Whether you want to move things around, stack them, sort them or even just hold them still so they can be screwed into place, painted or installed, vacuum grippers are often the tool of choice. Industrial production lines around the world use these ingenious aids whenever the parts to be handled have a relatively smooth and even surface - and even that isn't essential these days. However, conventional vacuum grippers are noisy - and then some. That's because most use compressed air, a noisy process that requires heavy machinery and expensive technology, all of which also stifles flexibility. On top of all that, the process eats up a whole lot of energy. A group of researchers headed by Professor Stefan Seelecke from the Center for Mechatronic and Automation Technology (ZeMA) of Saarland University is at HANNOVER MESSE 2018 to show there is another way.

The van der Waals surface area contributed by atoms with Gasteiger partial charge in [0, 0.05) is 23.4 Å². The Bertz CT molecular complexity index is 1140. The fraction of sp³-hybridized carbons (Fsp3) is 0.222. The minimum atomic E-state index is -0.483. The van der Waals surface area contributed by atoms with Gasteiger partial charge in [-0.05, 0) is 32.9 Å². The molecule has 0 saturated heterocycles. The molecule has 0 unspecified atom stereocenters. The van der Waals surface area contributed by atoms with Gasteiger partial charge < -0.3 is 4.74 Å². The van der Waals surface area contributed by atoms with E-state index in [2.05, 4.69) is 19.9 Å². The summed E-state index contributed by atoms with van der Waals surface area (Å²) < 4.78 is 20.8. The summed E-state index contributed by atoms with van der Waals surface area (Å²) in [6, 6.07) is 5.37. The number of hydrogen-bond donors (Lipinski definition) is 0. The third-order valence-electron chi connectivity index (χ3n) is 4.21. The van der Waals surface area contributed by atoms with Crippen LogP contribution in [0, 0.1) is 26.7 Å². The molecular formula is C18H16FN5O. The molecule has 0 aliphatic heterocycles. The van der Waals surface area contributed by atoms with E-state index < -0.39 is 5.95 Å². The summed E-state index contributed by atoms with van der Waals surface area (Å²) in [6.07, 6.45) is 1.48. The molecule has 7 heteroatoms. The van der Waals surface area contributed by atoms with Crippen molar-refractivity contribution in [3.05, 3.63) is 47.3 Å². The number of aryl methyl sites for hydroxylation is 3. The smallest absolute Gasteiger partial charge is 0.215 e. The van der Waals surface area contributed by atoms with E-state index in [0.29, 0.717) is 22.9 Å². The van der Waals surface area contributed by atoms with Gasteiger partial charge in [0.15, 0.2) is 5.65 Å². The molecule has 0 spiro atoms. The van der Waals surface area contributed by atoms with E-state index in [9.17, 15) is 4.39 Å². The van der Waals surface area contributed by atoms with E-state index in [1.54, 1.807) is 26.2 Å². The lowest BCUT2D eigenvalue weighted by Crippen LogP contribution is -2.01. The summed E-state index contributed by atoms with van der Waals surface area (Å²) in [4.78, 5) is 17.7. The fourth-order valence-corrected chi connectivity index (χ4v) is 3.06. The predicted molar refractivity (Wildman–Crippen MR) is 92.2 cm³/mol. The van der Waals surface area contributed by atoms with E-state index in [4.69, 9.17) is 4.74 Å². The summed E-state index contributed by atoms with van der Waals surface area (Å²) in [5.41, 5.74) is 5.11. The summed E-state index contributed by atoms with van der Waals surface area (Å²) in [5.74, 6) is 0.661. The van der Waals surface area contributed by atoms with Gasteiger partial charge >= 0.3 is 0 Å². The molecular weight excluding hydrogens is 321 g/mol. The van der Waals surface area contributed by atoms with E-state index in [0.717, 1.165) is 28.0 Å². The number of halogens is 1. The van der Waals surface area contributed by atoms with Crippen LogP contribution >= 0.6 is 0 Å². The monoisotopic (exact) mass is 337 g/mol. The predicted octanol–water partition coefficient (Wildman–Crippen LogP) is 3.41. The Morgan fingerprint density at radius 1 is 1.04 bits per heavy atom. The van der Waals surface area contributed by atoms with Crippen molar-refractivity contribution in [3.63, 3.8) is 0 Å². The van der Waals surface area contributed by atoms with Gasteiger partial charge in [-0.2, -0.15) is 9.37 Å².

The team's innovative suction gripper holds and moves objects at least as securely as its noisy cousins - but without compressed air, which makes it quiet, energy efficient and suitable for cleanroom use. All it takes is a few short current pulses to generate and break a powerful vacuum with lightning speed. To do that, bundles of wire no thicker than a hair are used, which exhibit shape memory and can tense and relax in relation to impulses. Professor Seelecke explains the basis of the process, which lies in the shape memory of the nickel titanium alloy: "Shape memory means that the material remembers its original shape and returns to it after it has been deformed. When a current is passed through the wire, it heats up and its crystal structure changes, making it shorter. When the current is removed, the wire cools and it becomes longer again." Thanks to this special property, the new suction grippers are not dependent on electric motors or compressed air, which makes them quiet, lightweight, adaptable and cheap to manufacture and operate.